Over the past few years, search engine marketing (SEM) has become one of the most common and effective channels to drive traffic and sales for businesses today.
This is especially true for ecommerce companies.
They enable the ability to target specific audiences and advertising networks with a focused budget.
In fact, that’s why today we’re speaking with Ryan Garrow. Ryan is the Digital Strategist for the Enterprise Team at Logical Position, an award-winning search marketing firm, a Google partner, and an SEM partner with The Good.
An Interview With Enterprise SEM Strategist Ryan Garrow
Recently, we sat down with Ryan to ask him a little more about SEM and how he sees its relationship to conversion optimization.
We hope you enjoy the interview.
Q: Ryan, can you tell us a little bit about yourself?
Sure. I love business and strategizing ways to win in business. My wife and I have four kids, own five businesses (as of this article), and live on a small, eight-acre farm in Sherwood, OR. I went to the University of Oregon, where I studied business management, economics, and Japanese. I am currently the enterprise strategist at Logical Position, and I also manage our partnerships.
Q: What do you do in your role today and where did you start?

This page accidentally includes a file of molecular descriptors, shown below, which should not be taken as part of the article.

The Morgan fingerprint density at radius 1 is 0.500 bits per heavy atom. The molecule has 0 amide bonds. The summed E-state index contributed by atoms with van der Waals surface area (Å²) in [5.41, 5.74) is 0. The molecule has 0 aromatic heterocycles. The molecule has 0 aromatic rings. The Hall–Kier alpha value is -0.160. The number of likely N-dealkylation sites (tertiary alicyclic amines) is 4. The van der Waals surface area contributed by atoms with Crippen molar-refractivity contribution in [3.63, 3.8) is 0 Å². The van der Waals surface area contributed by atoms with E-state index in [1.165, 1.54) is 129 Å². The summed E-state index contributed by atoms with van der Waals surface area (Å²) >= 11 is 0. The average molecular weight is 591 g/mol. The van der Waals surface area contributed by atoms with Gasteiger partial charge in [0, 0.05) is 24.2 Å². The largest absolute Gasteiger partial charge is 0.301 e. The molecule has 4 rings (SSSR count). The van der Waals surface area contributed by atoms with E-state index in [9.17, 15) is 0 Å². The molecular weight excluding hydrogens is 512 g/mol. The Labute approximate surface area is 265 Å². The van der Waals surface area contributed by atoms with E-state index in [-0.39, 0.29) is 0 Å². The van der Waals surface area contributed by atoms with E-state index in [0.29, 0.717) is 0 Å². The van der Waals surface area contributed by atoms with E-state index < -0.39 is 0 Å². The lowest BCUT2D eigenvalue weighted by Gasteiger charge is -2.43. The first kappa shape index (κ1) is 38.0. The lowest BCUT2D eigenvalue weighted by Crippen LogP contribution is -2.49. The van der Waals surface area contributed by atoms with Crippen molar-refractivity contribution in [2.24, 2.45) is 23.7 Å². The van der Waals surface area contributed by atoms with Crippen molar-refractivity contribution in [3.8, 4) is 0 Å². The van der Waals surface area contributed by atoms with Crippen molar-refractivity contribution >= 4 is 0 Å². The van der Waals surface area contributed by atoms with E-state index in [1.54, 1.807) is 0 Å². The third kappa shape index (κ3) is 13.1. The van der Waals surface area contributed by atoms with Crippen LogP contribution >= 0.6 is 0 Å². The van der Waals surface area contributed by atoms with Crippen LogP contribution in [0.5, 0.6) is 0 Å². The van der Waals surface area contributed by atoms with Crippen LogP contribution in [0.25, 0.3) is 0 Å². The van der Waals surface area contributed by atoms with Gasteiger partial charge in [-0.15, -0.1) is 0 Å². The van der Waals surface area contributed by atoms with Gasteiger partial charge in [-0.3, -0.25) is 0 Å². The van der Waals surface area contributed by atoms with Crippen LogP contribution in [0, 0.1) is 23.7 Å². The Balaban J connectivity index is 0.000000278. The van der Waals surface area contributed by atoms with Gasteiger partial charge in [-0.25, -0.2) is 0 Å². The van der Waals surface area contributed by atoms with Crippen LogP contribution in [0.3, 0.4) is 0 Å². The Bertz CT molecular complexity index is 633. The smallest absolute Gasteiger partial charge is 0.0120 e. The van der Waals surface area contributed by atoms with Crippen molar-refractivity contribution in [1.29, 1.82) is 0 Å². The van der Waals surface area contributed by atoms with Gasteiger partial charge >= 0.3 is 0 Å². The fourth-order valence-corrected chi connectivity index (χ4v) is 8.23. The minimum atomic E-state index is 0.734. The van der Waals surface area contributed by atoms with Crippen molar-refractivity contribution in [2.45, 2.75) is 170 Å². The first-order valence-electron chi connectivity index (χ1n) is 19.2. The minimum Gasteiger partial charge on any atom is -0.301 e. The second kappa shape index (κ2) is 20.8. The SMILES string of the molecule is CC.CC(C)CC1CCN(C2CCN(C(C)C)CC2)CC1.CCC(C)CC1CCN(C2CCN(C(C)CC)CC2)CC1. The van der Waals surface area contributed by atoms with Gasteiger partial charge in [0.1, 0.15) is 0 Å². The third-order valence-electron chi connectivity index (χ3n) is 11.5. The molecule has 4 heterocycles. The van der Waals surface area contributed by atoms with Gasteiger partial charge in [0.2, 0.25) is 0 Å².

I came to LP through an acquisition a number of years ago. At the time, I was the CEO of a marketing firm that was acquired. I had known the owners of Logical Position for a few years, and we had been sharing business because we handled different types of clients: LP mainly SMBs and my marketing firm mainly ecommerce and large, complex enterprise accounts. When LP earned the Channel Partner level in Google’s Premier Partnership, it made tremendous amounts of sense to come under that.
Q: What attracted you to SEM?
I love helping businesses grow. When I got into the industry in 2009, there were so many business owners doing their own Google Ads work and wasting so much money. I loved seeing the results that allowed a business to scale and generate profits.
Almost 9 years later, I still get a rush when our team is able to take a source of pain (and money loss) and turn it into one of the best portions of their business.
Q: What is the most rewarding thing about working in SEM?
Having the numbers to show that we generated profit and increased the customer base of a client. I really like winning and when I can help a client win, it’s as if I won.
In addition to that, when we can bring transparency and clarity to a business that previously didn’t know what was happening in the online space, it’s awesome. I wish I had more face-to-face clients because that light bulb turning on in their head when they see what we can do is so rewarding!